Now that the 2017 school year has concluded, there is an influx of recent graduates looking to begin their careers.
Seeing as these college graduates are millennials, they are unlike any millennial generation before them, making it even more important for managers and business owners to understand and adjust to this new generation.
This research shows that, by 2025, millennials will represent nearly 75% of the workforce.
That means in just under 10 years, the most diverse generation in U.S. history, with more college degrees than any previous employee generation, will make up the majority of the workforce.
This impending majority makes it vital to understand their behavior by learning about their shared values.
For instance, Gen X’ers and baby boomers are known to prioritize structure and job security. Meanwhile, millennials prefer flexibility and employability.
They generally consider compensation, flexible work schedules, and the opportunity to make a difference when searching for jobs.
Millennials are digital natives. They were born in the internet era and had early access to computers, making it not so surprising that 53% of millennials said they would rather lose their sense of smell than their digital devices.
You can get access to the entire study here.
This younger generation is also socially conscious and civic-minded, meaning appealing jobs include those where they can make a difference. On top of being tech-savvy, global citizens, millennials also bring an entrepreneurial attitude to the workplace.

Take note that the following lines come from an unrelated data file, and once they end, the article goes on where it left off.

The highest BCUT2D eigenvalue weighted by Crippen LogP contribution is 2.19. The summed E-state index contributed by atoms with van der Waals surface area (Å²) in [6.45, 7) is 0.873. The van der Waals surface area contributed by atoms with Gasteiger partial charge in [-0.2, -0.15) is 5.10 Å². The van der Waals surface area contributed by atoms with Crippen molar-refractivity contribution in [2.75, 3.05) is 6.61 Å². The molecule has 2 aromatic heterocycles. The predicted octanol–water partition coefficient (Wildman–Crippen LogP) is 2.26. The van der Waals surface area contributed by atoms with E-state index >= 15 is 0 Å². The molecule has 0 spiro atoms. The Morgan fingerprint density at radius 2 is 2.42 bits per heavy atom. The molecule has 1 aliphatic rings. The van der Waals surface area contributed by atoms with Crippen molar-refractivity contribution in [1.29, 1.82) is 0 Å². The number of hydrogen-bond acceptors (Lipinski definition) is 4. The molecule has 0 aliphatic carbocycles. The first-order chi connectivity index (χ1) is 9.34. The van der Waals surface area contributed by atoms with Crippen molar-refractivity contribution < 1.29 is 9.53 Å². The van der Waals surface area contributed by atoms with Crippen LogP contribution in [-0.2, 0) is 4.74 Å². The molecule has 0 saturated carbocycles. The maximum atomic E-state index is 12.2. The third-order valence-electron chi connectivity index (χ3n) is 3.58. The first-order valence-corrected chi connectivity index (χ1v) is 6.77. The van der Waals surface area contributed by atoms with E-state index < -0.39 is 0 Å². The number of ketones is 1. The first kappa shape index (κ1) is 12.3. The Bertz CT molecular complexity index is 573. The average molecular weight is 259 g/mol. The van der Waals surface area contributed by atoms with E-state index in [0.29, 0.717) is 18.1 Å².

In fact, this millennials age comprised 29% of all entrepreneurs in 2011 and is responsible for more than 100,000 startups every month.
With these traits in mind, employers should welcome the influx of these young workers into their ranks because they are likely to change the business for the better.
They were born to be innovators –– a trait that is crucial to make sure a company’s survival in today’s hyper-competitive environment.
So how can employers attract more millennials?
Start by offering a competitive salary and opportunities for growth. 52% of millennials cited growth opportunities as a motivating factor when considering a job.
In other words, they don’t want to wait three to five years for a promotion. Companies should also have an open atmosphere when it comes to making business decisions to help foster trust from employees.
Businesses should aim to make work fun, challenging and exciting to keep millennials engaged. There is no reason why serious goal completion cannot be mixed with enjoyment of each task.
To learn more about the importance of millennials in the workplace and different ways employers can attract this younger generation, checkout the infographic below created by Pepperdine University’s Online Master of Business Administration program.
Featured Image Credited to: Simon Sinek